GTO Wizard and Fair Play concerns
At the outset, I would like to say that the battle against RTA tools has been ongoing for years, it did not start few weeks ago and will not stop any time soon – that is the nature of the ever-evolving technology and at least perceived upside to cheating that will always find its way in this and adjacent industries. When the “Fair Play” feature was released initially, which coincides with the vast majority of the reports we have received, it did not offer the accuracy to take it as anything more than a trigger to start a far more in-depth investigation. It did not provide the context behind the specific spot and, most importantly, the timestamp of the solution was bucketed into one-minute windows and not down to a second as it is right now.
However, it seems to us that the correlation between hits and specific accounts spurred a lot of chatter in smaller groups of regular players which is a good thing and it is how the issue was reported to us, but then later it leaked into the tables and, once more accurate timestamps have been implemented, it became clear that a significant portion of the reported spots implicated other players or observers and not the accused player.
This, of course, makes it difficult to attribute any value to even less accurate initial outputs of the “Fair Play” tool reported to us in early October and therefore we have to rely on the internally available data, as we would in any other case that does not involve GTO Wizard use.
The process of investigating allegations
Again, we regret not being able to discuss this in detail publicly, but what we can say is that the process of confirming or denying allegations is nuanced and involves compiling and parsing mountains of data both from the perspective of the accused players and the population. The data analysis includes everything from in-game decisions and frequencies to network and device information, recreating the timeline of events and evaluating any anomalies scientifically in the context of the game and population playing it, so that the decision-making path is reproducible by any knowledgeable internal or external expert at any point in the future, and highlights contributing and contradict factors to the hypothesis we are testing.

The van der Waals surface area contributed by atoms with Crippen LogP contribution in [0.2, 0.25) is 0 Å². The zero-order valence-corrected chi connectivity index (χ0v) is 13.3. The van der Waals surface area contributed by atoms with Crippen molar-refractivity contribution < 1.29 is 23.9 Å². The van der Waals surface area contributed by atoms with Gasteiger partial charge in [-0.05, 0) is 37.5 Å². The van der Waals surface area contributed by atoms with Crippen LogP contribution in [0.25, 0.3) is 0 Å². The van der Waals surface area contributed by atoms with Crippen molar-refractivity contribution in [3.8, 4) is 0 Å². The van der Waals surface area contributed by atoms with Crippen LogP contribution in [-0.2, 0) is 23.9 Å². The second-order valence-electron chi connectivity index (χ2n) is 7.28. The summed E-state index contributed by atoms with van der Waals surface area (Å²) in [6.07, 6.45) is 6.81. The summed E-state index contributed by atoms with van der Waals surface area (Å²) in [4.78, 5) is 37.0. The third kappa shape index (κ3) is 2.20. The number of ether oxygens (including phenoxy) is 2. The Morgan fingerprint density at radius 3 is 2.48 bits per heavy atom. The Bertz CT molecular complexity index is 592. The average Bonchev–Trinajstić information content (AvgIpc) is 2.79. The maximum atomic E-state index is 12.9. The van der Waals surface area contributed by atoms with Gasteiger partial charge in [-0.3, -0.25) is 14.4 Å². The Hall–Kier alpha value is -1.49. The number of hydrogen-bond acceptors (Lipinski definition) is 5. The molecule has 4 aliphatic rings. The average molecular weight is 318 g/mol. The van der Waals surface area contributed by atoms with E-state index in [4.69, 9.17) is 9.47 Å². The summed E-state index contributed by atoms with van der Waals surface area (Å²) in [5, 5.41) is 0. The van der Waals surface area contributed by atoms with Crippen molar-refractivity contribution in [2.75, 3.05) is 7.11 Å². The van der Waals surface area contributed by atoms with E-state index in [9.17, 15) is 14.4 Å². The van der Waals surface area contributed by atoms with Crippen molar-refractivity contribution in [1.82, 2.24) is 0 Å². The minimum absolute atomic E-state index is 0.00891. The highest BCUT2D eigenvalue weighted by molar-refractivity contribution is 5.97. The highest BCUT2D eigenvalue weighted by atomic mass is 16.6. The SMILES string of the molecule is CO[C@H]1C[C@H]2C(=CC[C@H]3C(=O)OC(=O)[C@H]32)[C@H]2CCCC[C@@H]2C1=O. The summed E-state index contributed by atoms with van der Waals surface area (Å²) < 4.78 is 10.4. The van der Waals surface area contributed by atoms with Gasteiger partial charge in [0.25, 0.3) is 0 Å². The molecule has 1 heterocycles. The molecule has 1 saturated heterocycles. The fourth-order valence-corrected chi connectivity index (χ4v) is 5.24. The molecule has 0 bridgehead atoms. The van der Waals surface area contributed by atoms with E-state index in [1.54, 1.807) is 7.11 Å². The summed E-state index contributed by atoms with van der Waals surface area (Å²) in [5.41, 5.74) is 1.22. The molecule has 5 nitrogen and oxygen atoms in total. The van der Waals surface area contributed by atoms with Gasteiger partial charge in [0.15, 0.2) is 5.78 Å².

This is partially the reason why it took us a while to get to a confident conclusion – we investigate every possible aspect of the allegations and then explore the unknown unknowns, for example, certain players were reported but is there a cluster of accounts that potentially do the same and are flying under the radar, escaping our proactive measures and our players vision? That way we can tackle the problem holistically and confidently remove bad actors from our tables or discover previously unknown patterns of behavior. This is specifically why the GPI team never comments on the ongoing investigation or our processes – doing so only undermines the accuracy of the investigation outcome. This statement is the exception, of course.
While we will continue to listen to our players’ concerns, the bulk of our team’s defensive actions source from proactive work by our specialist team. We will continue to protect the integrity of our games thoroughly and consistently. You can be assured that for anyone removed by the GPI team there was a strong case behind it as there will be going forward.
At the same time, we are communicating with GTO Wizard representatives, and should new data surface confirming a breach with required certainty, we will take action retrospectively. It must be reiterated that we share the same goal with the community; we do not want cheaters in our games just like you don’t. Even if some malicious activity escapes the radar of our community, we know exactly how much it hurts our business and we have vested interest in removing bad actors but at the same time we must recognize the rights of every customer and shall not falsely accuse any individual. We appreciate your continued vigilance, and assure you of ours.